This is a really cool example of how large-scale phenomenon like the merging of galaxies can be seen by analogy in stars and other smaller objects.
Really interesting post – it’s very cool how astronomers are able to get around physical constraints and “change” the viewing angle using their models, and even cooler when those simulations match reality!
Is it known what kinds of initial conditions lead to asymmetric disks or could generate this strange system with tidal effects? Basically I’m wondering what kinds of things could happen during formation that cause a deviation from the simple picture of collapse into star and disk where the disk is symmetric. (Is it collision or something else early in formation that could cause such a non-uniform distribution?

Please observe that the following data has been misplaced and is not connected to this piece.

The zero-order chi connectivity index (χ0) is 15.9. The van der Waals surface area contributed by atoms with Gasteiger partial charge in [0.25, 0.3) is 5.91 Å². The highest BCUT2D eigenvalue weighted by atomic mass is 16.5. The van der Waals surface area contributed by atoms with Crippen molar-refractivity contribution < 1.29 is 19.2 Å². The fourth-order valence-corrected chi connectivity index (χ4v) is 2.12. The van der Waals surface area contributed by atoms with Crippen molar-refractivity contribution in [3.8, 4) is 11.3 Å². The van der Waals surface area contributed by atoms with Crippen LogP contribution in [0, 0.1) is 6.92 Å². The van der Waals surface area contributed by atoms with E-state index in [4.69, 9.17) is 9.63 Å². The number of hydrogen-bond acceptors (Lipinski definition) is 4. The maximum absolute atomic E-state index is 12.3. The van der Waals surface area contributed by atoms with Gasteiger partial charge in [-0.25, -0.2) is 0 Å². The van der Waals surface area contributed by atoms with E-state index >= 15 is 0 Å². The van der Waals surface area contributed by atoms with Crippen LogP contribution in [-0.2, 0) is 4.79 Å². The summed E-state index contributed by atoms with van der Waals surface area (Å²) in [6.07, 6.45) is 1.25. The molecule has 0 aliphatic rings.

What I mean is if there is some external factor involved or is everything just internal
Excellent questions. The short answer is no, we don’t understand what causes systems like this to form in the first place. A pair of stars like this can form together, or they can encounter each other later by chance. We do have an idea of the range of masses that stars are born in, called the Initial Mass Function (low-mass stars are much more numerous than high-mass stars). However, the physics of WHY this happens is not well understood. It’s tricky when these things take too long to observe happening in real time!
Thanks for this post! I’m curious how the parameters in astronomical simulations are typically chosen when it is undesirable/impossible to model all parameters completely.